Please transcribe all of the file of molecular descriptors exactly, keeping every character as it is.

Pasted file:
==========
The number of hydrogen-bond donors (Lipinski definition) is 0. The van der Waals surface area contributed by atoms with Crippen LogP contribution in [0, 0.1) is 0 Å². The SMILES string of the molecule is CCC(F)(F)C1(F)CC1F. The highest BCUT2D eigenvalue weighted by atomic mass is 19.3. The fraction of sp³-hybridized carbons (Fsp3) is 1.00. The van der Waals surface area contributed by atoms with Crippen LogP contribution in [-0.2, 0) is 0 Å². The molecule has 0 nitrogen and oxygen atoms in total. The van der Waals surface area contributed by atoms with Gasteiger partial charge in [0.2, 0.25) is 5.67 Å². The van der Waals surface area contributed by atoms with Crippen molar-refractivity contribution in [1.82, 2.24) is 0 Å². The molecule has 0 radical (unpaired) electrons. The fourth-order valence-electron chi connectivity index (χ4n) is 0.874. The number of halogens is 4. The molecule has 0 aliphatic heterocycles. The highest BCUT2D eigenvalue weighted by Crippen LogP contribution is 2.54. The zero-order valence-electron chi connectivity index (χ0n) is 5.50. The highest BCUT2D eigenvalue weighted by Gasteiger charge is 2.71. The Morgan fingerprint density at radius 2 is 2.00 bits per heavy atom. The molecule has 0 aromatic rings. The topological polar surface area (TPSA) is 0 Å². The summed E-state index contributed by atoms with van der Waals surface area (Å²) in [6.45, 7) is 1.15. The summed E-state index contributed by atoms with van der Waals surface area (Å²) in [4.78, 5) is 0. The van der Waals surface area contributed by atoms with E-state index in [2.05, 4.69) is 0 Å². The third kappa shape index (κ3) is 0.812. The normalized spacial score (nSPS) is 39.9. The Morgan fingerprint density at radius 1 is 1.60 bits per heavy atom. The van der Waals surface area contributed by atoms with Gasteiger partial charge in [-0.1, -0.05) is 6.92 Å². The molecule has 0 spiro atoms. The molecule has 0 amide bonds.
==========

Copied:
The number of hydrogen-bond donors (Lipinski definition) is 0. The van der Waals surface area contributed by atoms with Crippen LogP contribution in [0, 0.1) is 0 Å². The SMILES string of the molecule is CCC(F)(F)C1(F)CC1F. The highest BCUT2D eigenvalue weighted by atomic mass is 19.3. The fraction of sp³-hybridized carbons (Fsp3) is 1.00. The van der Waals surface area contributed by atoms with Crippen LogP contribution in [-0.2, 0) is 0 Å². The molecule has 0 nitrogen and oxygen atoms in total. The van der Waals surface area contributed by atoms with Gasteiger partial charge in [0.2, 0.25) is 5.67 Å². The van der Waals surface area contributed by atoms with Crippen molar-refractivity contribution in [1.82, 2.24) is 0 Å². The molecule has 0 radical (unpaired) electrons. The fourth-order valence-electron chi connectivity index (χ4n) is 0.874. The number of halogens is 4. The molecule has 0 aliphatic heterocycles. The highest BCUT2D eigenvalue weighted by Crippen LogP contribution is 2.54. The zero-order valence-electron chi connectivity index (χ0n) is 5.50. The highest BCUT2D eigenvalue weighted by Gasteiger charge is 2.71. The Morgan fingerprint density at radius 2 is 2.00 bits per heavy atom. The molecule has 0 aromatic rings. The topological polar surface area (TPSA) is 0 Å². The summed E-state index contributed by atoms with van der Waals surface area (Å²) in [6.45, 7) is 1.15. The summed E-state index contributed by atoms with van der Waals surface area (Å²) in [4.78, 5) is 0. The van der Waals surface area contributed by atoms with E-state index in [2.05, 4.69) is 0 Å². The third kappa shape index (κ3) is 0.812. The normalized spacial score (nSPS) is 39.9. The Morgan fingerprint density at radius 1 is 1.60 bits per heavy atom. The van der Waals surface area contributed by atoms with Gasteiger partial charge in [-0.1, -0.05) is 6.92 Å². The molecule has 0 spiro atoms. The molecule has 0 amide bonds.